This is the fifth article in an ongoing series that I’ve written in our town’s alternative paper, the Madison County Crier. The series is intended to be an introduction to permaculture, often illustrated by examples taken from our homestead. When possible I’ve also made it a point to link in to the potential for a permacultural approach to town and community life as well as the prospects for easing our town’s transition into this new future we have before us.
In my last article I discussed relationships as they exist in garden guilds and in town communities such as Fredericktown. Much of permaculture is about how we design relationships into a site so that things such as plants, animals and buildings work better together and so require less energy input from us. This week I thought I’d focus on a very practical hands on task that, while seeming very simple to us, enables complex natural processes which increase the health and diversity of our garden soil: sheet mulching.
Walk out into any mature Missouri woodland of diverse trees and dig our hands down into the soil and you will find fantastic fertility. At any moment woodland soil is full of organic matter in the process of decay. Fungi and soil microbes are constantly breaking down leaves, sticks and any other “dead” matter that has fallen to the forest floor. According to Jack Kittredge in the Spring 2002 issue of The Natural Farmer:
… it is hard to overestimate the importance of mushrooms in forest life. Their mycelia form a complex forking network of interwoven strands of cells that grow beyond the immediate tree’s root zone, extending, in extreme cases, over many acres. The mycelial content of topsoil in a Pacific Northwestern Douglas Fir forest has been estimated to be as much as 10% of biomass! Each mycelium gives off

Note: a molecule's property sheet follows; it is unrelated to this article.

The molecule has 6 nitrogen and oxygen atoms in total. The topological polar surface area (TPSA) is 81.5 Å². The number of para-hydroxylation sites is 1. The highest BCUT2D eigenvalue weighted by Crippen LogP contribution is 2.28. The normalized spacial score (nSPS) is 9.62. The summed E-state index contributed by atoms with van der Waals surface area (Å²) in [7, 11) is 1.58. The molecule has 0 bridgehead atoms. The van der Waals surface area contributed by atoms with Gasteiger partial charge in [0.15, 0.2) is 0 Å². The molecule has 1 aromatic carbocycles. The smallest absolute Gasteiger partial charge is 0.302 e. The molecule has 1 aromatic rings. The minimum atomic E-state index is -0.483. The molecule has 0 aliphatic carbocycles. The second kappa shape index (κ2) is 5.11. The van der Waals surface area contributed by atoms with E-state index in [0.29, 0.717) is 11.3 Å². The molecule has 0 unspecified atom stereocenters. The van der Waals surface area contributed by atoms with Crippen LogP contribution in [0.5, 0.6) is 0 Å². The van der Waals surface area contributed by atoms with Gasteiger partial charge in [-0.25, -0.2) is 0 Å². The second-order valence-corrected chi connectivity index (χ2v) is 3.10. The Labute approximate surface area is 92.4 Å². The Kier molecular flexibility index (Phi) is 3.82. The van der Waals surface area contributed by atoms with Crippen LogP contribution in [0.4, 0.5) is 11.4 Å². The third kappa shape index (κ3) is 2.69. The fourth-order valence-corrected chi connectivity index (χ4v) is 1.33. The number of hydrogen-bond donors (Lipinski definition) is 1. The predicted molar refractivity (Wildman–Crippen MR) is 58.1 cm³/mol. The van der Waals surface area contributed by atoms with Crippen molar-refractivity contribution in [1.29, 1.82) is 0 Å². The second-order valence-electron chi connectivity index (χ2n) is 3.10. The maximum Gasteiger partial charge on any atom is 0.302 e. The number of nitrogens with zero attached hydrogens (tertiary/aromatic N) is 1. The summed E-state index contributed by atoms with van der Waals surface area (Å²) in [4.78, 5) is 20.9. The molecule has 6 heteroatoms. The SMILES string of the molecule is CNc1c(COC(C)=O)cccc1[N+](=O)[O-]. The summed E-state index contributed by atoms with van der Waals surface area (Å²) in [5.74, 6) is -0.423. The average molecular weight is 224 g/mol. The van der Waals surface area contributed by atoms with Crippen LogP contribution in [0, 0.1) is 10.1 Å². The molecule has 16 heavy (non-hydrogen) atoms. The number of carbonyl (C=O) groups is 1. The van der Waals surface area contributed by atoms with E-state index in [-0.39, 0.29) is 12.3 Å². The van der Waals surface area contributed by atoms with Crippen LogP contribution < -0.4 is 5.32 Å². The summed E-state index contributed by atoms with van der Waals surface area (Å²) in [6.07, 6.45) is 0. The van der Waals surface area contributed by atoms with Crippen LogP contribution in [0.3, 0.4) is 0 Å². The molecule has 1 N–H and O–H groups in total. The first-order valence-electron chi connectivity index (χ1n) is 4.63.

enzymes which unlock organic compounds in the surrounding matrix, releasing carbon, nitrogen, and other elements that are then absorbed and concentrated directly into the network.
Modern agriculture, as it has grown from small family farms to massive acreage industrial farms, has taken an approach which relies on fossil fuel-based chemicals for fertilization and the removal of “pests”. It is an approach which has decimated the natural fertility of complex soil ecosystems. Even small scale vegetable gardening is most often accomplished with tilling which greatly disrupts the natural microbial layers found in the soil. Opening up the bare soil to the direct sun and wind is not only destructive but is an open invitation to weeds and the need for more work or the use of chemicals.
The no-till method of gardening using heavy layers to form a thick sheet mulch creating conditions very similar to a forest floor: carbon rich, shaded, cool and moist. Pull back a section of sheet mulch which has set for six months or more and you will find a great abundance of earthworms, far more than were there before the mulch. A close examination of the newspaper or cardboard will also reveal many patches of intricate white threads, the mycelium of soil fungi which have been busy breaking down the carbon. The soil is so thoroughly tilled by the earthworms and the crumb structure improved that you will usually be able to easily push your fingers deep into the ground with little effort.